Neural implants will amplify our cognitive capabilities and allow intimate online connectivity as well as live-streaming of our brainwave activity. But, yes, there will be the possibility of being hacked and our brains and bodies being manipulated by malicious agents. Whether by people in other places or viral code infecting us. But that’s happening already in our biological world and with our external technologies and media.
What scares you about technology (if anything)?
Well my concern is more the people that use the technology…
How do you see yourself living in 5-10 years time?
Somewhat similar to how I am living today…
What role do you see robotics playing in our everyday lives in the next few years?
What is most interesting is recolonizing the human body with nano-technology, to augment our bacterial population. The body has no early alert warning system of pathological changes in chemistry, temperature or blockages in our circulatory system. By the time you feel the lump in your chest, the tumor has become malignant. The cancer has metastasized. Nano-sensors and nano-bots could detect and repair the body at a cellular level. But imagine redesigning the body atoms-up, inside-out. You would not see it happening, you would not feel it happening. The transformation would be so incremental that a redesign would be painless. We have digital tools to morph images. We will soon have the nano-devices to morph our physical bodies…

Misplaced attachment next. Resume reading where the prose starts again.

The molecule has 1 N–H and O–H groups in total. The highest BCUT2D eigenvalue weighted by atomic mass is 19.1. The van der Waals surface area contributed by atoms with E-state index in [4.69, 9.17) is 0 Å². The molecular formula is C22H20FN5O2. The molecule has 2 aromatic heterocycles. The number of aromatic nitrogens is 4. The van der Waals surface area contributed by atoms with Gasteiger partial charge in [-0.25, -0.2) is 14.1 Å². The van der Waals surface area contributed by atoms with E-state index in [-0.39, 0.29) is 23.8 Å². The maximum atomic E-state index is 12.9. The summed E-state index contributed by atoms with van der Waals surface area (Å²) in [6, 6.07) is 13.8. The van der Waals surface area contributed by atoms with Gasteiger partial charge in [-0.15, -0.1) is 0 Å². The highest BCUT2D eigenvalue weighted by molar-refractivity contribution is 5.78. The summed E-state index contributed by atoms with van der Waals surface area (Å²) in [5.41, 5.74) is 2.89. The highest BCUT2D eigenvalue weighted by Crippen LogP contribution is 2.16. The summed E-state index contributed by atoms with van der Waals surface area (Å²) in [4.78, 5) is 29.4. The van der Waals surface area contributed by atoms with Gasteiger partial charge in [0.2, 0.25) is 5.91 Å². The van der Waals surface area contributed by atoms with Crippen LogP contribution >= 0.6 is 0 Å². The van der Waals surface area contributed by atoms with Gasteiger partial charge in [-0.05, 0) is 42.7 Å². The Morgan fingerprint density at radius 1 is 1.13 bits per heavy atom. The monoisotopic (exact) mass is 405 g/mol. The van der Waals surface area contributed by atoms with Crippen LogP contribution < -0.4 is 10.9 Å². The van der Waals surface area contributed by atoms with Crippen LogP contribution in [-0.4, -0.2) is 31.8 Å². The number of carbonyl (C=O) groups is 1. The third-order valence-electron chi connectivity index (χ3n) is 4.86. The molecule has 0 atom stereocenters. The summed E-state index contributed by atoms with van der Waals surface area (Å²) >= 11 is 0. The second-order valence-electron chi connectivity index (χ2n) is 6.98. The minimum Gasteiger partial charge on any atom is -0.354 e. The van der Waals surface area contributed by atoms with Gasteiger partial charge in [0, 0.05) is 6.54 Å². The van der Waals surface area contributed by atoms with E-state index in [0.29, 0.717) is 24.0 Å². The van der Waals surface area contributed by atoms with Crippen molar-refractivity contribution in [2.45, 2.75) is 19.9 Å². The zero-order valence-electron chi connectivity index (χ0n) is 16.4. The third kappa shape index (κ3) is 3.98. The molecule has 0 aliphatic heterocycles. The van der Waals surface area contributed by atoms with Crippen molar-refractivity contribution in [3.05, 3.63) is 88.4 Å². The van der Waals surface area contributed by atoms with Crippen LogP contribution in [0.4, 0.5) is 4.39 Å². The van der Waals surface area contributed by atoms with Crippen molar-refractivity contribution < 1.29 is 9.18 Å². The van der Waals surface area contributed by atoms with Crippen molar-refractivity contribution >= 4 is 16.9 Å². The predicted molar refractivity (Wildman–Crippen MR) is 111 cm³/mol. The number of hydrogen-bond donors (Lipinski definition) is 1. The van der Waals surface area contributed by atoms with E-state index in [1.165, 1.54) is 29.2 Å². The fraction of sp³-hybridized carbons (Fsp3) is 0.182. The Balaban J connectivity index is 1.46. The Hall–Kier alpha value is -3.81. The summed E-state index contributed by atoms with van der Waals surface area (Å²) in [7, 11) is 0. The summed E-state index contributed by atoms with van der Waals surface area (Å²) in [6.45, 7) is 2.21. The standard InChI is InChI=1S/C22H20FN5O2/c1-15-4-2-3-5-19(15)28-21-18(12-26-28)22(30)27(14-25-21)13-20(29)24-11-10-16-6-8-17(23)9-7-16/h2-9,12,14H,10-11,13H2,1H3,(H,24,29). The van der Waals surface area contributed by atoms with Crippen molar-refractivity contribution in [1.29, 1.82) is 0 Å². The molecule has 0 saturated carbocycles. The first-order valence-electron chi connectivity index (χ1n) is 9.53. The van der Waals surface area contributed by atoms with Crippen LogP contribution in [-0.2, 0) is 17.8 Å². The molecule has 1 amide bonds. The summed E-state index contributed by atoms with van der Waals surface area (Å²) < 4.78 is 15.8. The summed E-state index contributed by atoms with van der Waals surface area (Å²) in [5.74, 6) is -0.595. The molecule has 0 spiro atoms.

Looking ahead into the future what are you most excited by and why?
The unpredictable. Artists are in the business of engineering contestable futures. Possibilities that can be experienced, interrogated, possibly appropriate but most likely discarded. The realm of the future is the realm of contingency, not of necessity or of utility.
Where is the best place we can follow your work?
I try to keep my website updated www.stelarc.org but current activities or my whereabouts are not posted. And I’m only a reluctant and intermittent user of social media. So just Google me to find out. But I’d like to mention one more thing. PS Media are presently publishing a book titled “Stretched Skin – Obsolete, Uncertain and Indifferent Body”. The book will be launched in Berlin this month. It is a complete overview of my suspension performances, with exceptional images, excellent contributions by theorists and texts by the artist.
Stelarc explores alternate anatomical architectures, interrogating issues of agency, identity and the posthuman. He has performed with a Third Hand, a Stomach Sculpture and Exoskeleton, a 6-legged walking robot. Fractal Flesh, Ping Body and Parasite are internet performances that explore remote and involuntary choreography. He is surgically constructing and stem-cell growing an ear on his arm that will be internet enabled. In 1996 he was made an Honorary Professor of Art and Robotics at Carnegie Mellon University, Pittsburgh and in 2002 was awarded an Honorary Doctorate of Laws by Monash University, Melbourne. In 2010 was awarded the Ars Electronica Hybrid Arts Prize. In 2015 he received the Australia Council’s Emerging and Experimental Arts Award. In 2016 he was awarded an Honorary Doctorate from the Ionian University, Corfu. Stelarc is currently a Distinguished Research Fellow, School of Design and Art, Curtin University. His artwork is represented by Scott Livesey Galleries, Melbourne.